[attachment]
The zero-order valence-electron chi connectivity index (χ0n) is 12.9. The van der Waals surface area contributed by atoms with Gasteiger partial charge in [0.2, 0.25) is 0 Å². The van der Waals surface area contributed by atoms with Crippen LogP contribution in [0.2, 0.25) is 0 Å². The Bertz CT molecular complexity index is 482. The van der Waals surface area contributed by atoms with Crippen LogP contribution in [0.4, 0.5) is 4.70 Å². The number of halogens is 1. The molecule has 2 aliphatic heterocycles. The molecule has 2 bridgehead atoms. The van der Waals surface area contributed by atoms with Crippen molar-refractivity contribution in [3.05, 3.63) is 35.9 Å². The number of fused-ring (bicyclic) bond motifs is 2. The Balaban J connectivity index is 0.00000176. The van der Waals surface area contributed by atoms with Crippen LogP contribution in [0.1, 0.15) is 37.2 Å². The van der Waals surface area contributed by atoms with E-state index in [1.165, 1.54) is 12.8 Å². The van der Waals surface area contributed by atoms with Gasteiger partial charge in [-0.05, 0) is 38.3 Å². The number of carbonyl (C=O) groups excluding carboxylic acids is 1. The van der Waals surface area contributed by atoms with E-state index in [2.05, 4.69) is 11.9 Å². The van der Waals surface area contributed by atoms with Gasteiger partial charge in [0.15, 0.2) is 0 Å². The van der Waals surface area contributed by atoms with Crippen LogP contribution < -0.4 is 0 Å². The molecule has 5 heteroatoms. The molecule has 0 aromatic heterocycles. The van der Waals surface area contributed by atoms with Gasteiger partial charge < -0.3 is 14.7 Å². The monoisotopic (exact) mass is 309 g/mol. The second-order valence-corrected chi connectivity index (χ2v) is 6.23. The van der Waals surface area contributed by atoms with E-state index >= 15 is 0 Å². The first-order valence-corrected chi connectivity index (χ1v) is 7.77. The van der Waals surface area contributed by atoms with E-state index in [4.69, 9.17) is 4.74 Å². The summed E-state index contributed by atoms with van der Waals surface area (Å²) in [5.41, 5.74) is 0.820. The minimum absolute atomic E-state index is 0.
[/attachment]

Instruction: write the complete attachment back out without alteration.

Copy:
The zero-order valence-electron chi connectivity index (χ0n) is 12.9. The van der Waals surface area contributed by atoms with Gasteiger partial charge in [0.2, 0.25) is 0 Å². The van der Waals surface area contributed by atoms with Crippen LogP contribution in [0.2, 0.25) is 0 Å². The Bertz CT molecular complexity index is 482. The van der Waals surface area contributed by atoms with Crippen LogP contribution in [0.4, 0.5) is 4.70 Å². The number of halogens is 1. The molecule has 2 aliphatic heterocycles. The molecule has 2 bridgehead atoms. The van der Waals surface area contributed by atoms with Crippen molar-refractivity contribution in [3.05, 3.63) is 35.9 Å². The number of fused-ring (bicyclic) bond motifs is 2. The Balaban J connectivity index is 0.00000176. The van der Waals surface area contributed by atoms with Crippen LogP contribution in [0.1, 0.15) is 37.2 Å². The van der Waals surface area contributed by atoms with E-state index in [1.165, 1.54) is 12.8 Å². The van der Waals surface area contributed by atoms with Gasteiger partial charge in [-0.05, 0) is 38.3 Å². The number of carbonyl (C=O) groups excluding carboxylic acids is 1. The van der Waals surface area contributed by atoms with E-state index in [2.05, 4.69) is 11.9 Å². The van der Waals surface area contributed by atoms with Gasteiger partial charge in [0.15, 0.2) is 0 Å². The van der Waals surface area contributed by atoms with Crippen LogP contribution < -0.4 is 0 Å². The molecule has 5 heteroatoms. The molecule has 0 aromatic heterocycles. The van der Waals surface area contributed by atoms with Gasteiger partial charge < -0.3 is 14.7 Å². The monoisotopic (exact) mass is 309 g/mol. The second-order valence-corrected chi connectivity index (χ2v) is 6.23. The van der Waals surface area contributed by atoms with E-state index >= 15 is 0 Å². The first-order valence-corrected chi connectivity index (χ1v) is 7.77. The van der Waals surface area contributed by atoms with E-state index in [4.69, 9.17) is 4.74 Å². The summed E-state index contributed by atoms with van der Waals surface area (Å²) in [5.41, 5.74) is 0.820. The minimum absolute atomic E-state index is 0.